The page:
Q: My chimney needs repair. I had a few contractors come to assess its condition, but none made me feel very comfortable. They all said the chimney top (some called it a crown) is in bad shape, but each recommended a different way to fix it. If you were going to repair or rebuild the top of your chimney, what would you do?
A: If you want good quotes, you have to tell the contractors exactly what you want done. But you don't yet know that.
The top or crown is supposed to keep the chimney dry. Water that seeps into a chimney can cause all sorts of damage, especially if the water that soaks into the masonry freezes.
Water expands as it freezes, and this pressure will destroy the chimney's mortar.
Many bricklayers build chimney crowns the wrong way.
The chimney crown should be made of real concrete, not the mortar mix used for the brick or stone. The mortar mix rarely has any stones in it. The stones in concrete are what really give it its strength.
If the chimney has clay flue liners, the concrete material should never touch them. The flue liners get hot, and they expand, which can crack the crown.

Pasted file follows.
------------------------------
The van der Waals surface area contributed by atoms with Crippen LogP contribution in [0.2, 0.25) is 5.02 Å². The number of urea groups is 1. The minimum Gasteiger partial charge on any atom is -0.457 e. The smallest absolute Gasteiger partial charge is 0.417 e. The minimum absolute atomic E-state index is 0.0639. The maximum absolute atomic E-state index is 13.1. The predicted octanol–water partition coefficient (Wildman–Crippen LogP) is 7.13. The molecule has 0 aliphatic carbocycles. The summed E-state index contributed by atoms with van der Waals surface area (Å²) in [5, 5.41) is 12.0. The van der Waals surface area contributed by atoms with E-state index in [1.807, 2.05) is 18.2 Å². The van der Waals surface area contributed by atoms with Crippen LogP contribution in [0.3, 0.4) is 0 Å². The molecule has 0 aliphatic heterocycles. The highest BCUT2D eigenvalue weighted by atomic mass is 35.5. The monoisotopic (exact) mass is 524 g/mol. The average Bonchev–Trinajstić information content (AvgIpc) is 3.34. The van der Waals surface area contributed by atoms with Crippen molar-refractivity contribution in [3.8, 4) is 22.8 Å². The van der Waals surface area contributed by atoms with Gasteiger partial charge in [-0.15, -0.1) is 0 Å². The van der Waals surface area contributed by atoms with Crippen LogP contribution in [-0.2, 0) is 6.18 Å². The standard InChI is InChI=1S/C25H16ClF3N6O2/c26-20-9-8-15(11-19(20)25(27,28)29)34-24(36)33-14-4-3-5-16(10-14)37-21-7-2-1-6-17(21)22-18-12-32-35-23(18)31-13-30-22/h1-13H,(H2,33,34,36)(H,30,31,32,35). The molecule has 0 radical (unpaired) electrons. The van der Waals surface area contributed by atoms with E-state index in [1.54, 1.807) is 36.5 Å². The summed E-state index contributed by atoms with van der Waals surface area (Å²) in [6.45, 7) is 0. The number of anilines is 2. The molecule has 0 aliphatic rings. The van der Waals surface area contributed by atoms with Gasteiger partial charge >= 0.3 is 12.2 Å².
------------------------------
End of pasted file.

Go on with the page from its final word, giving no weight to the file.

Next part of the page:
The flue liners must be wrapped in foam about three-eighths of an inch thick to isolate the flue liners from the concrete mix.
Once the crown is hard, some of the foam is cut away, and the gap is closed with special masonry caulk.
The concrete for the crown must contain reinforcing steel or mesh to help prevent large cracks, and the top of the crown must be sloped so it sheds water.
The underside of the crown overhang must have a groove all the way around to stop water from rolling down the sides of the chimney.
It should be at least 1/4 inch wide and at least ⅜ inch deep.
A flashing should be placed on top of all the brick that separates the crown from the masonry of the chimney itself. The flashing is the last line of defense should water make it through the chimney crown.
The flashing can be made from asphaltic-rubberized membranes or metal that is soldered to make one solid piece. It should extend past the face of the chimney on all four sides and be turned down at a 45-degree angle so water that runs off drips out past the face of the chimney.
The concrete of the chimney crown must be cured properly to gain maximum strength. It should be covered tightly with plastic for three or four days after it's poured. The mason can spray on a clear curing compound should he not want to put on the plastic.
Once the work is complete, it's a great idea to apply a silane-siloxane clear penetrating water repellent on the sides of the chimney as well as the crown. This sealant will help keep wind-driven rain from getting into the chimney.
Tim Carter is a former builder of custom houses. For free home-improvement information go to www.AsktheBuilder.com and sign up for Tim's free newsletter. To ask Tim a question, click the Ask Tim link on any page of the Web site.